by Kevin D. Huff, DDS, MAGD
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“Just the facts, ma'am ...”
- According to the CDC, 12% of all dysplasias will become cancer within five years.
- Delays in diagnosis or feferral for biopsy by as little as three months have enabled malpractice victories.
- Diagnosis of a tissue lesion can only be made by surgical biopsy.
- Early detection saves lives.
Adjunctive screening technologies have made it possible to identify early tissue lesions that may become malignant. In fact, our focus in dentistry should be to look for and identify suspicious lesions well before they become cancer. Instead of assuming that the statistics say that we'll never see a case of oral cancer in our general practices, we should be assuming that we do see many potentially premalignant lesions and accept the fact that we need to do more to identify them.
Although brush sampling techniques may be helpful in identifying normal and abnormal tissues, and can be a valuable tool for helping a patient decide whether or not to allow a surgical biopsy, the only currently accepted diagnosis of a tissue lesion comes from a surgical biopsy.
Any dentist who can perform a routine dental extraction can, and should, be comfortable performing a surgical biopsy anterior to the vibrating line and the pterygomandibular raphe. Since early diagnosis and appropriate treatment save lives, and because delays in biopsy by more than three months have been reported to be a major cause of malpractice lawsuits, general dentists should consider performing simple biopsies themselves.
Some surgical specialists may have been warned by their malpractice carriers against performing biopsies that have been referred by general dentists using adjunctive screening technologies if they do not accept the validity of these technologies.
This is an interesting paradigm because if the standard of care in a community for a given procedure is determined by the specialists in that field within the community, what if the general dentist is more capable by virtue of training or equipment of performing a duty in a given field than the specialist in that same field? Ethical considerations in these situations cannot be overlooked. Would it not stand to reason that the clinician most capable of identifying and visualizing a lesion should be the one to perform the biopsy?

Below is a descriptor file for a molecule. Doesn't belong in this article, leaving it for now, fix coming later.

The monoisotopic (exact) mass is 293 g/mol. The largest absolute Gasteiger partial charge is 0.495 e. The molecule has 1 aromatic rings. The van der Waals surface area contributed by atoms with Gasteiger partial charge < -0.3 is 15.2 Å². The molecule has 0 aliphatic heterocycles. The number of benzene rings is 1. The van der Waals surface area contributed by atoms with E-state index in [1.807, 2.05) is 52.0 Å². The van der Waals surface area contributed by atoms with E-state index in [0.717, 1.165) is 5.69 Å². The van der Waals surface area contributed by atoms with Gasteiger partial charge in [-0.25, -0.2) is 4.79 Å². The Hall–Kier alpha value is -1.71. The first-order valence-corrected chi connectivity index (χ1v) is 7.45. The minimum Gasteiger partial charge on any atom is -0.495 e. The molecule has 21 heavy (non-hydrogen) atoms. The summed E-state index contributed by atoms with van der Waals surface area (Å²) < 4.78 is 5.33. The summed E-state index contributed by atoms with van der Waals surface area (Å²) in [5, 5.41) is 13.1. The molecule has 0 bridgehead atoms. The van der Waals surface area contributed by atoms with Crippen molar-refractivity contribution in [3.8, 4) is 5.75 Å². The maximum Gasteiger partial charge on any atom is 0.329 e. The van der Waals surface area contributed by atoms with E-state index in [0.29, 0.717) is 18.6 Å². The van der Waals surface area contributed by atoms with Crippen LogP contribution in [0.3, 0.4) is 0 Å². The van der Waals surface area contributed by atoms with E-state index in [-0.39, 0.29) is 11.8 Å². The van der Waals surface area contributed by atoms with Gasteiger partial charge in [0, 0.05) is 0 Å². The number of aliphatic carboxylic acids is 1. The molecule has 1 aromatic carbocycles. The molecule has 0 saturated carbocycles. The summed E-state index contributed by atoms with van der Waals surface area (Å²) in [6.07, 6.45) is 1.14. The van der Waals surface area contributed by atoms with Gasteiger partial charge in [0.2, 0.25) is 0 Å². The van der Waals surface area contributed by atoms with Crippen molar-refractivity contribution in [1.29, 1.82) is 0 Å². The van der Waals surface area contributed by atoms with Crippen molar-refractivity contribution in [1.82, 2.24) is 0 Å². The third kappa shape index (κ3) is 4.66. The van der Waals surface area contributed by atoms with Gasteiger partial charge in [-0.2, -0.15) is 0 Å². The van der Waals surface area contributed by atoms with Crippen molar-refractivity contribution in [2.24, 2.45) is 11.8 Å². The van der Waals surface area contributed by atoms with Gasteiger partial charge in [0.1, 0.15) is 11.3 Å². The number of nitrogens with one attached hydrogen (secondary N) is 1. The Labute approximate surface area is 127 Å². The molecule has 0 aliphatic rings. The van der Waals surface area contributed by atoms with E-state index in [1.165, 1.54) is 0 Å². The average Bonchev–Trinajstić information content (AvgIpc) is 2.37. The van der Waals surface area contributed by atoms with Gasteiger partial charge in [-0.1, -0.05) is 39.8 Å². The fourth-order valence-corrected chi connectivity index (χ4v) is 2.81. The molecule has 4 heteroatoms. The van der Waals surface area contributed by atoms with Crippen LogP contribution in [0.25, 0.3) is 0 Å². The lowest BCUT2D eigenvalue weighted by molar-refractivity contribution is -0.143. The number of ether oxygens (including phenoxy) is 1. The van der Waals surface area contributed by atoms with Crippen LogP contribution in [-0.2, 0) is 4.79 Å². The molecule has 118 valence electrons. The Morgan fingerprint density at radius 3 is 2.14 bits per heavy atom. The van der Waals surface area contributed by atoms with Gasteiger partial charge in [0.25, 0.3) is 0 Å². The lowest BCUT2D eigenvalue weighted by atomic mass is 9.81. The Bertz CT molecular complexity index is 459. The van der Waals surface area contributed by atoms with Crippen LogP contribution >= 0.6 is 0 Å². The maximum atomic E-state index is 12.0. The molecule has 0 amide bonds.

However, many general dentists are uncomfortable performing surgical biopsies. In this situation, it becomes imperative that appropriate referrals for biopsies are made, based on a standardized protocol. Good photographic and descriptive documentation is a must for clear communication of the lesion in question so that there are fewer misunderstandings.
Alignment of philosophies about how to identify and manage suspicious lesions should be done between the general dentist and specialist well before the first referral is made. Sometimes, brush tissue sampling results can be helpful to the specialist in deciding whether or not to biopsy a lesion, so utilization of these technologies should also be discussed prior to the first referral.
Adding soft-tissue biopsies and adjunctive screening technologies to the procedure mix in a general practice can also be profitable, both in terms of new-patient referrals and additional revenue. Based on various fee analyses, fees for simple biopsies may approximate those of surgical extractions. The power of trust should not be underestimated for practice growth. In my personal experience, patients have been very appreciative of my willingness to perform biopsies rather than having to send them to another practice, although I always offer referral.
There are only two results that can come from a general dentist performing a biopsy of an early suspicious lesion: a negative report gives the patient peace of mind and assurance that the dentist has acted in a timely and concerned manner; a positive result permits a sound and definite positive referral to a trusted specialist without wasting valuable time.
One might argue that seeding of a lesion is a risk with a surgical biopsy, and that would be a valid argument. However, it has been my experience that most surgeons would likely perform an incisional biopsy for definitive diagnosis prior to an extensive excision anyway.
Lowering the incidence of oral cancer requires dentists to work outside of their comfort zones. We must be willing to look beyond what we think we know because we really don't know what we don't know. The best way for practice growth is word-of-mouth internal marketing. In my own practice, I know that last year I identified 10 dysplasias using a standardized oral cancer screening protocol that I had missed with visual inspection alone. What better way is there to build a practice than to save a life?
Kevin D. Huff, DDS, MAGD, is a practicing general dentist in rural Ohio, a private researcher, author, and dental educator. A clinical instructor at the Case School of Dental Medicine, he lectures nationally about oral cancer screening and biopsy techniques. Contact him at [email protected], or visit www.doctorhuff.net.
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